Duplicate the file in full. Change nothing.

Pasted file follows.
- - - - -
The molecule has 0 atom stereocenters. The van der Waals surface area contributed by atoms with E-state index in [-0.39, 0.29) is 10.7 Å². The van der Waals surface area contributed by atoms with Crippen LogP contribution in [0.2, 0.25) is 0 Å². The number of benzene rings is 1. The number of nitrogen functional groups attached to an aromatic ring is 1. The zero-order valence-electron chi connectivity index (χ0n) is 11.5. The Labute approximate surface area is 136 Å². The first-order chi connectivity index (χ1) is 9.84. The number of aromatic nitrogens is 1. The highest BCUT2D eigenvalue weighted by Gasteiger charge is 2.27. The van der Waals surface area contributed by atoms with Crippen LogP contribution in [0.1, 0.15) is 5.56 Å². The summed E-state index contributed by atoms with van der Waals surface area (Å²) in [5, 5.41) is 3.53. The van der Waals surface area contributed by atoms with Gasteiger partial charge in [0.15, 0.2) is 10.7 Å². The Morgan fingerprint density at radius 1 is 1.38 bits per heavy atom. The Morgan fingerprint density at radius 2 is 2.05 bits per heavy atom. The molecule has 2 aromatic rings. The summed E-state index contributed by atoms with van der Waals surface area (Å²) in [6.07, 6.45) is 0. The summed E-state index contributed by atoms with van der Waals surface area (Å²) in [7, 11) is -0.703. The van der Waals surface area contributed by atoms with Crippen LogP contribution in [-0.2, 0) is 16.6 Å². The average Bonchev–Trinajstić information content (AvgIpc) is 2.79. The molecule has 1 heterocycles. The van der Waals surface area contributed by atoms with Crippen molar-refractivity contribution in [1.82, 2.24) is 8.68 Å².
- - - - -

The molecule has 0 atom stereocenters. The van der Waals surface area contributed by atoms with E-state index in [-0.39, 0.29) is 10.7 Å². The van der Waals surface area contributed by atoms with Crippen LogP contribution in [0.2, 0.25) is 0 Å². The number of benzene rings is 1. The number of nitrogen functional groups attached to an aromatic ring is 1. The zero-order valence-electron chi connectivity index (χ0n) is 11.5. The Labute approximate surface area is 136 Å². The first-order chi connectivity index (χ1) is 9.84. The number of aromatic nitrogens is 1. The highest BCUT2D eigenvalue weighted by Gasteiger charge is 2.27. The van der Waals surface area contributed by atoms with Crippen LogP contribution in [0.1, 0.15) is 5.56 Å². The summed E-state index contributed by atoms with van der Waals surface area (Å²) in [5, 5.41) is 3.53. The van der Waals surface area contributed by atoms with Gasteiger partial charge in [0.15, 0.2) is 10.7 Å². The Morgan fingerprint density at radius 1 is 1.38 bits per heavy atom. The Morgan fingerprint density at radius 2 is 2.05 bits per heavy atom. The molecule has 2 aromatic rings. The summed E-state index contributed by atoms with van der Waals surface area (Å²) in [6.07, 6.45) is 0. The summed E-state index contributed by atoms with van der Waals surface area (Å²) in [7, 11) is -0.703. The van der Waals surface area contributed by atoms with Crippen LogP contribution in [-0.2, 0) is 16.6 Å². The average Bonchev–Trinajstić information content (AvgIpc) is 2.79. The molecule has 1 heterocycles. The van der Waals surface area contributed by atoms with Crippen molar-refractivity contribution in [1.82, 2.24) is 8.68 Å².